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What Four States Are Doing to Advance Health Equity in Marketplace Insurance Plans

An umbrella-clad pedestrian walks along Madison Place N.W. near the White House

An umbrella-clad pedestrian walks along Madison Place N.W. near the White House on Tuesday, Mar. 20, 2018, in Washington, D.C. This brief looks at four states, including the District of Columbia, and how their health insurance marketplaces are working to improve health equity. Photo: Matt McClain/Washington Post via Getty Images

An umbrella-clad pedestrian walks along Madison Place N.W. near the White House on Tuesday, Mar. 20, 2018, in Washington, D.C. This brief looks at four states, including the District of Columbia, and how their health insurance marketplaces are working to improve health equity. Photo: Matt McClain/Washington Post via Getty Images

  • While there’s no consensus on what health equity is, some state marketplaces are taking steps to ensure insurance plans are meeting the needs of people of color and to help enrollees get equitable care

  • Improving the collection, analysis, and use of demographic data may be key to advancing health equity through private health coverage, according to early experiences of four state-based insurance marketplaces

  • While there’s no consensus on what health equity is, some state marketplaces are taking steps to ensure insurance plans are meeting the needs of people of color and to help enrollees get equitable care

  • Improving the collection, analysis, and use of demographic data may be key to advancing health equity through private health coverage, according to early experiences of four state-based insurance marketplaces


  • Issue: The state-based health insurance marketplaces have played a vital role in reducing racial and ethnic disparities in coverage. But considerably more work is needed to ensure everyone enrolled in private marketplace plans has equitable access to the services needed to attain good health. Some marketplaces are developing comprehensive strategies to improve equity for consumers.
  • Goal: Explore comprehensive strategies that state-based marketplaces are pursuing to improve health equity through private health coverage.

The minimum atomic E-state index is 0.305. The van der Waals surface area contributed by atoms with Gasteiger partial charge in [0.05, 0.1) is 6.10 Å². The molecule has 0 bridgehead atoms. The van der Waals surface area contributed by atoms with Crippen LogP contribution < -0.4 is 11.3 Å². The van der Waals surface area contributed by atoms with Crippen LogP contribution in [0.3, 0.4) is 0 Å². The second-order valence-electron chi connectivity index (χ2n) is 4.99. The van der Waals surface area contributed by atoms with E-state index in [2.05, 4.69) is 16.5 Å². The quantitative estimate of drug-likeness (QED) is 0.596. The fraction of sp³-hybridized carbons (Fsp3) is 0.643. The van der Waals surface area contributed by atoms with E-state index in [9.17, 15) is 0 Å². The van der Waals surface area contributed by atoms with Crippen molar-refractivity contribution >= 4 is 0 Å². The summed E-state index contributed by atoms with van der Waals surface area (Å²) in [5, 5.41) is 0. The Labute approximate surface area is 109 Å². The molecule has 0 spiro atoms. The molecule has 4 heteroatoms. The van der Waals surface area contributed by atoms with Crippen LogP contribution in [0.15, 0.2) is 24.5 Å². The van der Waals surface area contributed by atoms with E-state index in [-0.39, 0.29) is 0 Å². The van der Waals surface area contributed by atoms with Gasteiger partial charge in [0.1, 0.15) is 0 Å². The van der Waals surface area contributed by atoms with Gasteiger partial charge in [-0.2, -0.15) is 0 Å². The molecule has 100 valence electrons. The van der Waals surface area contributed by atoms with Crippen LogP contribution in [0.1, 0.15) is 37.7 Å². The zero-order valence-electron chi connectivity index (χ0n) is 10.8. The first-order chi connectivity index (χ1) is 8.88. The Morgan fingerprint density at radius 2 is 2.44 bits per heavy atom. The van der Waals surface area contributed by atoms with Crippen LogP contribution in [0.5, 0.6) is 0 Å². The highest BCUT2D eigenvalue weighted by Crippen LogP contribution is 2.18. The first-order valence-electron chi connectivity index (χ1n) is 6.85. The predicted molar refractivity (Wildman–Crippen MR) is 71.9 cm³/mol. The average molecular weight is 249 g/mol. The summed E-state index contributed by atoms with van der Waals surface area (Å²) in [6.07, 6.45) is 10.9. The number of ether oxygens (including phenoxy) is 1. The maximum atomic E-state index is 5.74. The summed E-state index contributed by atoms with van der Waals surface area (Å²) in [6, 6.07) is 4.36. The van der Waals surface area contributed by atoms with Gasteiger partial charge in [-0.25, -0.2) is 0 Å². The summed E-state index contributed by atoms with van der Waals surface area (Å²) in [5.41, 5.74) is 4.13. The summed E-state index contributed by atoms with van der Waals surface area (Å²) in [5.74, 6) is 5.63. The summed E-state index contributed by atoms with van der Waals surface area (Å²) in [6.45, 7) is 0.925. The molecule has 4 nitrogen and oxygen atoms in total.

• Key Findings: There is no consensus among the four marketplaces on how to approach health equity. Insurers and the marketplaces need to gather more data to understand the people they serve and to design effective health equity strategies. At the same time, marketplaces are pursuing strategies to ensure plan designs meet the needs of people of color, to help enrollees use their coverage to receive equitable care, and to create accountability for meeting equity goals.


The Affordable Care Act (ACA) has led to historic reductions in racial and ethnic disparities related to health insurance coverage. The law’s coverage expansions lowered the uninsured rate for working-age adults by more than seven percentage points between 2013 and 2019, with the greatest reductions seen for people of color (Exhibit 1).1 Moreover, in those states that expanded Medicaid eligibility, significantly fewer Black adults have reported avoiding care because of costs and significantly more said they now have a usual source of care.2


Providing equal access to health coverage, however, is not enough to ensure health equity. In the context of health coverage, health equity also entails the elimination of disparities that prevent enrollees from living as healthy a life as possible.3

More than 12 million people are enrolled in coverage through the state-based marketplaces (marketplaces) and the federal marketplace.4 The marketplaces were created under the ACA with a mission to expand enrollment in affordable health insurance and, in doing so, reduce enrollment disparities.5 The marketplaces also play a key role in implementing and overseeing the provisions of the ACA that can reduce health inequities, such as requiring insurers to contract with essential community providers, requiring preventive care coverage, and prohibiting health benefit design and other discrimination.6

While the marketplaces have not traditionally targeted equity as distinct from disparities and equality, some marketplaces are now leading efforts by crafting and implementing health equity strategies (Exhibit 2). This brief, based on a review of workgroup and board meeting materials, published reports, and interviews with marketplace officials and stakeholder representatives, explores marketplace equity strategies pursued in California, Connecticut, the District of Columbia, and Massachusetts (see “How We Conducted This Study” for further detail).